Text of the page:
George Mason in the News

Posted: April 21, 2006 at 1:00 am, Last Updated: November 30, -0001 at 12:00 am

Following are highlights of national and state news coverage George Mason received during the past week.

Thursday, April 13, Macon.com (Georgia)

Running Two Ways? With an Eye on the White House,

Virginia’s Sen. Allen Tries to Juggle Two Campaigns at Once

“Virginia Sen. George Allen launched his campaign for re-election Tuesday but refused to say whether he intends to serve a full six-year term. Even as he explores a 2008 Republican presidential bid, Allen tried to dismiss questions about his commitment to the Senate. ‘What I’m focused on is re-election here,’ he told reporters outside a biological research center in Manassas that he helped bring to Virginia as governor in the 1990s. But Mark Rozell, a political analyst at George Mason University who has written about Republican politics in Virginia, said Allen needs to be careful. ‘I think it could hurt him,’ Rozell said.”

Friday, April 14, New York Post

Where the Cell Your At? – New Phones Will Use GPS to Help Parents Track Kids

“A wireless provider has dialed up a high-tech way for parents to track their cell phone-toting children. Sprint yesterday unveiled its ‘Family Locator’ – global-positioning-system technology and a downloadable program that lets parents use their cell phones or computers to pinpoint their kids’ whereabouts. A worried parent can pull up the program and hit the ‘locate’ button – and an electronic ping will be sent from a satellite or cell phone tower to the kid’s phone. Peter Stearns, provost at George Mason University and author of ‘Anxious Parents: A History of Contemporary Child Rearing Styles,’ said the service might be a bad idea for well-behaved teens because it will ‘encourage more anxious parental fussing, and it suggests a lack of trust.’ He said some kids might outsmart the device – which can’t locate phones unless they’re on – by turning them off.”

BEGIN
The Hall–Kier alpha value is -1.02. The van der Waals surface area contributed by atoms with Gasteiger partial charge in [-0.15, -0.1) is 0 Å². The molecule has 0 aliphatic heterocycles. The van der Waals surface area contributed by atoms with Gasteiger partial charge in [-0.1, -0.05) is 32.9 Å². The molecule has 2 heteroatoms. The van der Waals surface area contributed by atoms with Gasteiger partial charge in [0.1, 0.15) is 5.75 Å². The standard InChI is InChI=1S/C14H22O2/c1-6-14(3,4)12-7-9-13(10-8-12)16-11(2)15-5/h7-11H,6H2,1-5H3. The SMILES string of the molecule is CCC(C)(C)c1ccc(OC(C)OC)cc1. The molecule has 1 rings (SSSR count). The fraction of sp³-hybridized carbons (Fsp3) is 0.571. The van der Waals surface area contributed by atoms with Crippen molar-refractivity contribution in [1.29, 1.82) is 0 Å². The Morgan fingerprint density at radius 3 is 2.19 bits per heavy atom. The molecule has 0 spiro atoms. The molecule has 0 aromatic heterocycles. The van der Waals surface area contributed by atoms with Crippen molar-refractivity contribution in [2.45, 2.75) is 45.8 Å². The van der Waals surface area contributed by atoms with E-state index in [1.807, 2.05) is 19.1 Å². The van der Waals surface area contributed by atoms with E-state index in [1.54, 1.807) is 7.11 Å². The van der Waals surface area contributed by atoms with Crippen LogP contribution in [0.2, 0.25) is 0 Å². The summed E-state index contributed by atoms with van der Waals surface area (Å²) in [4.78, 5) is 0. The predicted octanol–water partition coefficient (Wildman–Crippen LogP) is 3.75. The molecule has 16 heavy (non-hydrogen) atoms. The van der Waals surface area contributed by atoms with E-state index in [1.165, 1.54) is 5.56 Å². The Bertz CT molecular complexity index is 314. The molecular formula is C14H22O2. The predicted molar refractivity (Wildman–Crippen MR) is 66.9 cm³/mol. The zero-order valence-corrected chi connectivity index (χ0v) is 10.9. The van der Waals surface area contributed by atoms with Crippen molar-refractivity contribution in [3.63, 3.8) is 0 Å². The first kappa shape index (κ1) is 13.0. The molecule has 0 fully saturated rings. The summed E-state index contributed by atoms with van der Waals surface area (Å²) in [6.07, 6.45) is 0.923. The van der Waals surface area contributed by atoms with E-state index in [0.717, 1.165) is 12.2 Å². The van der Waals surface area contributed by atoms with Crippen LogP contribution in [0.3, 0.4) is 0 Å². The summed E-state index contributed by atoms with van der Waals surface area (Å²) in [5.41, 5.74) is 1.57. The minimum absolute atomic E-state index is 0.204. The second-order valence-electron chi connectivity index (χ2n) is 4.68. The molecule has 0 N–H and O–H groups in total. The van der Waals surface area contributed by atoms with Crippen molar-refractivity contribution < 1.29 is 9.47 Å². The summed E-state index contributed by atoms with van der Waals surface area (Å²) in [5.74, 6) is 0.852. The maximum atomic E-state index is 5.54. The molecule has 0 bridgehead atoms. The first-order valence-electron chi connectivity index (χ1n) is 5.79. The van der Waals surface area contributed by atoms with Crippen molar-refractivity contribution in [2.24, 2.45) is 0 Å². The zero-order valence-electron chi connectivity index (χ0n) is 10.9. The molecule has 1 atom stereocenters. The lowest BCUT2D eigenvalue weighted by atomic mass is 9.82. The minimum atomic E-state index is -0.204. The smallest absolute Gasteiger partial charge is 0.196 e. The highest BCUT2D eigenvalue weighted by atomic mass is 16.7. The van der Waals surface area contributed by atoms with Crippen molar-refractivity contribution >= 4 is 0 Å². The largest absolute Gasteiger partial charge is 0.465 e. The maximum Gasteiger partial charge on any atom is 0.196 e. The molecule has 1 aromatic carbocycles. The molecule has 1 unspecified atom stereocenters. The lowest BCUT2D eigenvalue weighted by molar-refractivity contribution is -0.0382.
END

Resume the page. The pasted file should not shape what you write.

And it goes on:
Saturday, April 15, The Virginian-Pilot

After Slump, Colleges See Rise in Foreign Applications

“After a post-Sept. 11 slump, foreign students are showing renewed interest in U.S. colleges. Nationwide, the number is up 11 percent, according to the Council of Graduate Schools, based in Washington. Among large Virginia universities, George Mason registered the biggest growth in graduate-school applications from foreign students. The number jumped 45 percent – from 893 in mid-March 2005 to 1,299 the same time this year.”

Tuesday, April 18, Chicago Tribune

Bush Eyes Shake-Up in Cabinet, Not Policy

“Word from the White House Monday was that a shake-up of major personnel is imminent. New senior staff members are expected to be named soon, one Cabinet secretary is rumored to be on his way out and the clamor for another to step down is growing. But experts said they don’t foresee significant changes in policy. And unless one of the new faces is a jarring choice, the adjustments are unlikely to give President Bush’s ailing poll numbers a strong boost. The furor over the tenure of Secretary of Defense Donald Rumsfeld reiterates that point, said James Pfiffner, professor of public policy at George Mason University. ‘The Iraq war policy is Bush’s policy. The president made the decisions, and his secretary carried them out.’”

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